The latest update to Google’s Smart Lock app on iOS means users can use their iPhone as a physical 2FA security key for logging into Google’s first-party services in Chrome. Once it’s done, attempting to log in to a Google service on, say, a laptop, will create a push notification on a nearby iPhone.
Users then need to unlock their Bluetooth-enabled iPhone and tap a button in Google’s application to verify before the login process in their laptop completes.
Two-factor authentication is likely one of the most important steps users can take to secure their online accounts. It also gives an additional layer of safety past a standard username and password.
Physical security keys are much safer than the six-digit codes that are in widespread use today, since these codes may be intercepted virtually as quickly as passwords themselves.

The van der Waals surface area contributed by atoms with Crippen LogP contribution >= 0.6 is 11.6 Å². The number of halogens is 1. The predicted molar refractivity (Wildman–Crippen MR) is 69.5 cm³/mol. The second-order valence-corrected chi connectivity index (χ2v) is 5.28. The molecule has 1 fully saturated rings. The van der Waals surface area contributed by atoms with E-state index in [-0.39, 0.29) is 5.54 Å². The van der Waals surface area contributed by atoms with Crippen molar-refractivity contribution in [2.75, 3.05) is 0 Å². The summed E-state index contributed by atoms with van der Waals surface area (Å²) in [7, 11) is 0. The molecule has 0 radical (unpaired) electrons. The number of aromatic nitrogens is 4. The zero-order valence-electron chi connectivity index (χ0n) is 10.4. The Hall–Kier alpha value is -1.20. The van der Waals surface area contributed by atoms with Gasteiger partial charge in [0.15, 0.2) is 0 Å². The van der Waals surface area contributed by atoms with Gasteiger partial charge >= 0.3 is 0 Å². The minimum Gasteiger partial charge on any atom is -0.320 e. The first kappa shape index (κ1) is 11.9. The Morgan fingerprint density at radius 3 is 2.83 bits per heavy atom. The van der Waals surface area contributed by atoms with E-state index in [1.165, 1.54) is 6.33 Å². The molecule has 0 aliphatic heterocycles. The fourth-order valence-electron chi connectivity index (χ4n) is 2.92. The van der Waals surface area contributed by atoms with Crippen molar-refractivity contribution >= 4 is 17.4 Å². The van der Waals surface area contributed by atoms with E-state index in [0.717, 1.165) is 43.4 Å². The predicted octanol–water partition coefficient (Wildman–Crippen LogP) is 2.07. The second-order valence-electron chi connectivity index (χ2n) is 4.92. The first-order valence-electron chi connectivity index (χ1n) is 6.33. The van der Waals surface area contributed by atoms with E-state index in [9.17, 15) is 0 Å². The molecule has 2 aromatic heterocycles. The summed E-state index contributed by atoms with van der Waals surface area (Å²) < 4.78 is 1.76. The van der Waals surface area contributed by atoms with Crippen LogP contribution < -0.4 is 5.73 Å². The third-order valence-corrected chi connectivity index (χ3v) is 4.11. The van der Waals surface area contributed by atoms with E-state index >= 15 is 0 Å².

Google already allows to use Android phone as a physical security key, and now that the feature is available on iOS it signifies that anyone with a smartphone now owns a security key without having to purchase a dedicated device.
The brand new process is much like the existing Google Prompt feature; however, the crucial difference is that the Smart Lock app works over Bluetooth, rather than connecting through the internet.
Meaning a phone must be in proximity to a laptop for the authentication to work, which offers another cover of security.
Nonetheless, the application itself doesn’t ask for any biometric authentication — in case an iPhone is already unlocked. A nearby attacker could open the app and authenticate the login attempt.